Long Rappel, Short Rope

Safely rappel with a too-short rope

Illustration by Chris Philpot

Do you always know the exact length of every rappel? At some point in your climbing career, you will probably encounter a rappel that is unknown but looks too long for your measly single line. Instead of tossing the rope, crossing your fingers, and getting to the ends of your rope only to discover that, yes, your rope is too short, there is a simple technique to deal with such a situation.

If you’re concerned about the length of a rappel, send the first climber down to the next anchor by lowering him off the rappel anchor you’re clipped into. Lowering has several advantages: Not only do you now have twice as much rope to get your partner safely to the next anchor, but you also get an accurate measurement of the rappel length. If the middle mark passes through the anchor during the lower, you know your rope isn’t long enough for a standard single-rope rappel.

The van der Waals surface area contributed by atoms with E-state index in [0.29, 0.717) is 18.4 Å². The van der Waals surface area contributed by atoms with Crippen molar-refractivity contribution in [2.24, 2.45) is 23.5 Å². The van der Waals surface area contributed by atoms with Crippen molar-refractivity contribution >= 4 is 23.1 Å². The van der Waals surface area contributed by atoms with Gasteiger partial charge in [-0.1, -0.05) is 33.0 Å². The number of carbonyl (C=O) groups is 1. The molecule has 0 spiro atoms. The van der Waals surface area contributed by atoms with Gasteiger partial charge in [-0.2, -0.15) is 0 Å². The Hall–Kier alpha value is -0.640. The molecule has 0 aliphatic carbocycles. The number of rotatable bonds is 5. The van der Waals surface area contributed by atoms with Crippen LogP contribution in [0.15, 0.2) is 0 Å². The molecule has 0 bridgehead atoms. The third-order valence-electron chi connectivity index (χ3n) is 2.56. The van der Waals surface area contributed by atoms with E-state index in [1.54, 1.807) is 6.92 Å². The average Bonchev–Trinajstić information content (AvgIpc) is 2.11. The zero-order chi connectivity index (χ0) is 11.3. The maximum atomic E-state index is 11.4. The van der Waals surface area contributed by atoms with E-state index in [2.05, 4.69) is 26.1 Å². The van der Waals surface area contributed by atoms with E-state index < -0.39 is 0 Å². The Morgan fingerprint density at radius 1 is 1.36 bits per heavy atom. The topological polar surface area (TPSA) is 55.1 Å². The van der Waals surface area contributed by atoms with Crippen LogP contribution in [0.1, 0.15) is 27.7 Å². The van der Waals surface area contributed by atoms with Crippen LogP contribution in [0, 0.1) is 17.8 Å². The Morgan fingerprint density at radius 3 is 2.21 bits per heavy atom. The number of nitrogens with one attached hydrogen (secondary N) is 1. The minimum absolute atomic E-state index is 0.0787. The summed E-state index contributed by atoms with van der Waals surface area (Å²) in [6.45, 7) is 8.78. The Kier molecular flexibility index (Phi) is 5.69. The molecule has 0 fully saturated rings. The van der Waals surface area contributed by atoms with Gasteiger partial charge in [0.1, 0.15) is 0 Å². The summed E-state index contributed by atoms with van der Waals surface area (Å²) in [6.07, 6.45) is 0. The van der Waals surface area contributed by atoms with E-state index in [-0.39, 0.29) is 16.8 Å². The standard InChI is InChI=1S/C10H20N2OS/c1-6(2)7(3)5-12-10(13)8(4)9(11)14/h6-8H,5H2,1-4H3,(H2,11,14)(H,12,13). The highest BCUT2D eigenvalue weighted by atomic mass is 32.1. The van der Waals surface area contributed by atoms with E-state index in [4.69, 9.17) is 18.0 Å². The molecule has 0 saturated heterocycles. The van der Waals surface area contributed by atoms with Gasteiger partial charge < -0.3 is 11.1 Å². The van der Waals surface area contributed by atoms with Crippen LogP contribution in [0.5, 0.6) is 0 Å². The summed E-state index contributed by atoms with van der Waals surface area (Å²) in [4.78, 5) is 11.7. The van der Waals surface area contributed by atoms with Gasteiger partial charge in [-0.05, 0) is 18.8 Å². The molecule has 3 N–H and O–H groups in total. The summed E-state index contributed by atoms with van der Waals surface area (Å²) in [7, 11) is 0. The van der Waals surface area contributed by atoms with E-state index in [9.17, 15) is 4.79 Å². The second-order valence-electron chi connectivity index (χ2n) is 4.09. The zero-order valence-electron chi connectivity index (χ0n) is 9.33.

Warning: Before you start lowering your partner, close and back up the system by tying a figure eight on a bight in the other (brake) end of the rope; clip this to the anchor with a locking biner. This ensures that you cannot accidentally lower him off the end of the rope. You may also want to add a friction-hitch backup (like a prusik or auto-block) to the brake strand, so you can’t lose control of the lower and have your partner plummet straight down. While this step isn’t essential to lowering, your partner will appreciate it!